The Association Between Pelvic Organ Prolapse, Pelvic Pain and Pelvic Reconstructive Surgery Using Transvaginal Mesh: A Secondary Analysis of a Prospective Multicenter Observational Cohort Trial

Bernhard Liedl, Klaus Goeschen, Naira Grigoryan, Suzette E. Sutherland, Alexander Yassouridis, Magdalena Witczak, Jan-Paul Roovers


Background: The aims of the study were to examine the type, severity and prevalence of pain in women with pelvic organ prolapse (POP) before and after pelvic floor reconstructive surgery, and to evaluate the effect of POP reconstruction over a period of 2 years.

Methods: The study data were collected in a past multicenter prospective study (Propel-Study; Clinical Trials.Cov. Identifier: NCT00638235), where a total of 281 women with stage 2-4 symptomatic POP underwent prolapse repair using the transvaginal, single-incision “Elevate” technique for anterior/apical and posterior/apical prolapse. The degree of POP repair during a follow-up of 2 years was the primary endpoint of the study and has already evaluated previously. In the Propel trial subjective assessments of presumable POP symptoms before and 6, 12 and 24 months after surgery were registered too utilizing the pelvic floor disorder inventory (PFDI) questionnaire. The investigation of all or specific domains of PFDI symptoms were declared as secondary objectives of that study. The present treatise is concentrated on the evaluation of the PFDI pain symptoms consisting of six questions for describing different types of pain.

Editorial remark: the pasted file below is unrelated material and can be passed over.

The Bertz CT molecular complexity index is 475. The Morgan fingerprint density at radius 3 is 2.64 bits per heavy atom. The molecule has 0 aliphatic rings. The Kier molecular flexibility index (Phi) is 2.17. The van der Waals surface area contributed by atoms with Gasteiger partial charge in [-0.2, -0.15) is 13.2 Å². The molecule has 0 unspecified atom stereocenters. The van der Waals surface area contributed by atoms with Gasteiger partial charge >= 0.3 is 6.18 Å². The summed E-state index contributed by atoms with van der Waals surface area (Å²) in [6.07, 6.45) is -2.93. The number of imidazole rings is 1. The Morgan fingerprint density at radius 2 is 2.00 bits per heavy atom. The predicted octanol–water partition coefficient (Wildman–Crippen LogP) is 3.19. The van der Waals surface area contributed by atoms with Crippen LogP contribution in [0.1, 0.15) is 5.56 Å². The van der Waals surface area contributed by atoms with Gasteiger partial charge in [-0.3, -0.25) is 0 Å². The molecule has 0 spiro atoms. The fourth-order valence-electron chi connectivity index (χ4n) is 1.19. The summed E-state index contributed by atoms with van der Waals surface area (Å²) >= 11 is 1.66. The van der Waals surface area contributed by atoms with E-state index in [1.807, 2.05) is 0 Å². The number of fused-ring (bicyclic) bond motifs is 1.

Results: Preoperatively, 67% of all POP patients reported moderate-to-severe pain, mainly of visceral character. Pelvic floor reconstructive surgery resulted in significant cure or improvement in all pain types, intensities and locations, and these improvements were stable over 2 years. The largest reduction in pain symptoms following POP repair was registered for visceral complaints (87%), followed by the anterior (84%) and then the posterior (45%). Patients with cystocele had significantly more pain pre- and postoperatively than those with enterocele/rectocele. The best cure effects overall were achieved in cystocele patients with visceral or anterior pain (> 96%). No correlation was found between POP stage and pain intensity preoperatively. The best pain cure rates after surgery were obtained in patients with pronounced POP and pain in the visceral and anterior areas (> 93%). Surgically induced de novo pain improved with time from 16% (6 months) to 11% (12 months) and then 7% (24 months).

Conclusion: POP of stage 2 and greater can be associated with moderate-to-severe pain, which can be improved and cured by mesh-supported prolapse repair. Postoperative de novo pain does occur, although its incidence and severity appear to be reduced over time.

J Clin Gynecol Obstet. 2020;9(4):79-95


Chronic pelvic pain; Pelvic organ prolapse; Posterior fornix syndrome; Pelvic floor reconstruction; Pelvic mesh

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Journal of Clinical Gynecology and Obstetrics, quarterly, ISSN 1927-1271 (print), 1927-128X (online), published by Elmer Press Inc.                     
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